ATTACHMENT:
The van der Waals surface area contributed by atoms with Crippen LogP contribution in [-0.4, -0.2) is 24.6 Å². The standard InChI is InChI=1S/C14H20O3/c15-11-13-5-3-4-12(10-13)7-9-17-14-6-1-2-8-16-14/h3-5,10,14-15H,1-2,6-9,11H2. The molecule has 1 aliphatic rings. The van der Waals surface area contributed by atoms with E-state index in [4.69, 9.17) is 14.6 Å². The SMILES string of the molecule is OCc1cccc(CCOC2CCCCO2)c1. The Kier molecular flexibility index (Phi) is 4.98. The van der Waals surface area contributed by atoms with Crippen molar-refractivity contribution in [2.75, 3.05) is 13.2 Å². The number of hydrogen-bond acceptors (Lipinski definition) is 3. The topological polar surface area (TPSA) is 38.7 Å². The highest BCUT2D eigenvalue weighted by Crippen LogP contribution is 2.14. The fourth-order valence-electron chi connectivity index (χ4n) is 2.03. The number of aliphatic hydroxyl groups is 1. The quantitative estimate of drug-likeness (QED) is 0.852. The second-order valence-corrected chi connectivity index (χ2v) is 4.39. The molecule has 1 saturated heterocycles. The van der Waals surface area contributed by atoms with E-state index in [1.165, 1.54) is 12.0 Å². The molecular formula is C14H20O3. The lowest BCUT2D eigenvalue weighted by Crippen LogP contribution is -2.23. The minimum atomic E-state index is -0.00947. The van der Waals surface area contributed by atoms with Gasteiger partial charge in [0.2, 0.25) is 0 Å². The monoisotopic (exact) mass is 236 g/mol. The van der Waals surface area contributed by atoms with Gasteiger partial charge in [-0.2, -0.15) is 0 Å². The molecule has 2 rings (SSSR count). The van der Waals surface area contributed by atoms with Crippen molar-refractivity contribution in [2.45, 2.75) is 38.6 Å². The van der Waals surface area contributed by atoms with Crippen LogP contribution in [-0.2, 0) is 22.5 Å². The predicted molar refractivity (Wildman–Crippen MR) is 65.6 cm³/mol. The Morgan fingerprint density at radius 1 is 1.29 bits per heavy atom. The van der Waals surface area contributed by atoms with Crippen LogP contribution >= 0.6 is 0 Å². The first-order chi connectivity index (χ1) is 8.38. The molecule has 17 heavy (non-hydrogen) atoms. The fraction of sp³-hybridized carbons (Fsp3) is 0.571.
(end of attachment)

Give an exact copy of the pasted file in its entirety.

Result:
The van der Waals surface area contributed by atoms with Crippen LogP contribution in [-0.4, -0.2) is 24.6 Å². The standard InChI is InChI=1S/C14H20O3/c15-11-13-5-3-4-12(10-13)7-9-17-14-6-1-2-8-16-14/h3-5,10,14-15H,1-2,6-9,11H2. The molecule has 1 aliphatic rings. The van der Waals surface area contributed by atoms with E-state index in [4.69, 9.17) is 14.6 Å². The SMILES string of the molecule is OCc1cccc(CCOC2CCCCO2)c1. The Kier molecular flexibility index (Phi) is 4.98. The van der Waals surface area contributed by atoms with Crippen molar-refractivity contribution in [2.75, 3.05) is 13.2 Å². The number of hydrogen-bond acceptors (Lipinski definition) is 3. The topological polar surface area (TPSA) is 38.7 Å². The highest BCUT2D eigenvalue weighted by Crippen LogP contribution is 2.14. The fourth-order valence-electron chi connectivity index (χ4n) is 2.03. The number of aliphatic hydroxyl groups is 1. The quantitative estimate of drug-likeness (QED) is 0.852. The second-order valence-corrected chi connectivity index (χ2v) is 4.39. The molecule has 1 saturated heterocycles. The van der Waals surface area contributed by atoms with E-state index in [1.165, 1.54) is 12.0 Å². The molecular formula is C14H20O3. The lowest BCUT2D eigenvalue weighted by Crippen LogP contribution is -2.23. The minimum atomic E-state index is -0.00947. The van der Waals surface area contributed by atoms with Gasteiger partial charge in [0.2, 0.25) is 0 Å². The monoisotopic (exact) mass is 236 g/mol. The van der Waals surface area contributed by atoms with Gasteiger partial charge in [-0.2, -0.15) is 0 Å². The molecule has 2 rings (SSSR count). The van der Waals surface area contributed by atoms with Crippen molar-refractivity contribution in [2.45, 2.75) is 38.6 Å². The van der Waals surface area contributed by atoms with Crippen LogP contribution in [-0.2, 0) is 22.5 Å². The predicted molar refractivity (Wildman–Crippen MR) is 65.6 cm³/mol. The Morgan fingerprint density at radius 1 is 1.29 bits per heavy atom. The van der Waals surface area contributed by atoms with Crippen LogP contribution >= 0.6 is 0 Å². The first-order chi connectivity index (χ1) is 8.38. The molecule has 17 heavy (non-hydrogen) atoms. The fraction of sp³-hybridized carbons (Fsp3) is 0.571.